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  • Cascade Communications

Why Planning for A Crisis Can Save Your Business

Most people think it's bad luck to consider the worst possible effect their service, product or business might have on a customer. But truth be told it's always best to plan for any potential crisis your business might experience. Most restaurants and major corporations have a plan and revise it annually, so why shouldn't a small business also plan ahead.

Over the years, looking at some of the worst PR crisis of our time I can tell you one thing: Lack of an

immediate response to consumers/customers/clients can result in an instant decline in referrals and faith in your business, resulting in lagging sales, pink slips and worse. To avoid this, plan for the potential of the future, even if it doesn't happen.

Think about it: Mattel's debacle with toys from China, China's (seemingly) never ending exportation of bad and unhealthy, even poisonous, products, political scandals and even Britney Spears need some expert help every now and again. And it goes beyond these examples. How will you deal with bad reviews online? That hits home to everyone.

Some key elements you should include in your business' crisis communications plan are:

Take Responsibility - in these situations a company is always guilty until proven innocent. Remember this is the court of opinion, not a court of law.

Communications Goals - What message will you have pre-crafted to immediately send to customers, clients and possibly press? Who will act as the company spokesperson, who will also be responsible for keeping an open line of communication with customers and the public? It's good to craft several messages to cover a variety of situations. Be prepared is the motto.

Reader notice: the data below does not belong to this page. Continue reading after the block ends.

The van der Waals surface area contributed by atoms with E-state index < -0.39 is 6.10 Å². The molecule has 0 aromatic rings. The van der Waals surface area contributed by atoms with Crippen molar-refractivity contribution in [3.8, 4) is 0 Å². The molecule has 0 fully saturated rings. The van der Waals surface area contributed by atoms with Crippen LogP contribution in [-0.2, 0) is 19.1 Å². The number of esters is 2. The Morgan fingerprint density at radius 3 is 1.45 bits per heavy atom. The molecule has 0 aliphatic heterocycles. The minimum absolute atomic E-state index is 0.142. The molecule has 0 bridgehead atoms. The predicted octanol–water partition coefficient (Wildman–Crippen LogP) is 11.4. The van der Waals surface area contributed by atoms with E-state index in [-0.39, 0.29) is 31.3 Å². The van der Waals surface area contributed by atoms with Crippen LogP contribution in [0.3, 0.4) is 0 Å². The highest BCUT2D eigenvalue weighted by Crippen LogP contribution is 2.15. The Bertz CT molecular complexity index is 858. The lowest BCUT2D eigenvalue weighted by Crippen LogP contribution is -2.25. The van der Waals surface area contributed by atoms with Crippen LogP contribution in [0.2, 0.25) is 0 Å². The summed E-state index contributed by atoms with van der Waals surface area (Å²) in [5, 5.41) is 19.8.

Research - Who will conduct research to look into the situation? How will you communicate that - by press release, email?

A Solution - You can determine this beforehand and customize it for the specific situation or it may completely change and be developed in a closed-door session with staff. Show the public and your customers what your company plans to do to keep this from happening again (i.e. new policies, new procedures, more staff - a new supervisor -, new product lines, better communication resources). Whatever makes the most sense to your business and will show customers and the public that you are actively committed to not letting anything bad happen in the future.

Now, I've simplified these to the basic steps but it isn't always easy, so having a plan and understanding your approach will, indeed, go a long way.

The key to planning for any potential crisis situation is to be prepared for anything to happen and be confident in how you will handle it. You may lose some business but you can ultimately save your brand, your business' reputation and even come out better on the other side if you plan well now, because once it happens it's too late to put a plan in place, the delay in communicating to customers could result in lost accounts and you may never be able to recover.

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